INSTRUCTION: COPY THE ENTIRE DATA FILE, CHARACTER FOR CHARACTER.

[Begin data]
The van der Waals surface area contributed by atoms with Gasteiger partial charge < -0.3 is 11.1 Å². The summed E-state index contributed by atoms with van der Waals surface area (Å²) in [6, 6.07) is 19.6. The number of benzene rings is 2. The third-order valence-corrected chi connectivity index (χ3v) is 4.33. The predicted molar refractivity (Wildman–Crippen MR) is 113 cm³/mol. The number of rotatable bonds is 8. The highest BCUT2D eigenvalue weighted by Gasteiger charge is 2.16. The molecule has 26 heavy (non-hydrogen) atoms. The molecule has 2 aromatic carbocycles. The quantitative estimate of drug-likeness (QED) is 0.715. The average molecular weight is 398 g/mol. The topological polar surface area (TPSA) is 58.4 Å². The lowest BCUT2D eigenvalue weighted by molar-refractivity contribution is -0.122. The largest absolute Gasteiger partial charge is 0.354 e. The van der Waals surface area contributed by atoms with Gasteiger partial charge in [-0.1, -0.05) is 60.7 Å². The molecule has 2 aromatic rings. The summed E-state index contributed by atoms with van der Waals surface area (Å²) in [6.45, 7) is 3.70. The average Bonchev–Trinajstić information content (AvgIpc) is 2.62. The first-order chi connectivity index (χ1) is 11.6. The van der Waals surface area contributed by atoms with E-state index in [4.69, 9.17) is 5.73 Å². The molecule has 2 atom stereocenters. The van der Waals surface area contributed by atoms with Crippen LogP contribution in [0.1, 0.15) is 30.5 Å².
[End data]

The van der Waals surface area contributed by atoms with Gasteiger partial charge < -0.3 is 11.1 Å². The summed E-state index contributed by atoms with van der Waals surface area (Å²) in [6, 6.07) is 19.6. The number of benzene rings is 2. The third-order valence-corrected chi connectivity index (χ3v) is 4.33. The predicted molar refractivity (Wildman–Crippen MR) is 113 cm³/mol. The number of rotatable bonds is 8. The highest BCUT2D eigenvalue weighted by Gasteiger charge is 2.16. The molecule has 26 heavy (non-hydrogen) atoms. The molecule has 2 aromatic carbocycles. The quantitative estimate of drug-likeness (QED) is 0.715. The average molecular weight is 398 g/mol. The topological polar surface area (TPSA) is 58.4 Å². The lowest BCUT2D eigenvalue weighted by molar-refractivity contribution is -0.122. The largest absolute Gasteiger partial charge is 0.354 e. The van der Waals surface area contributed by atoms with Gasteiger partial charge in [-0.1, -0.05) is 60.7 Å². The molecule has 2 aromatic rings. The summed E-state index contributed by atoms with van der Waals surface area (Å²) in [6.45, 7) is 3.70. The average Bonchev–Trinajstić information content (AvgIpc) is 2.62. The first-order chi connectivity index (χ1) is 11.6. The van der Waals surface area contributed by atoms with E-state index in [4.69, 9.17) is 5.73 Å². The molecule has 2 atom stereocenters. The van der Waals surface area contributed by atoms with Crippen LogP contribution in [0.1, 0.15) is 30.5 Å².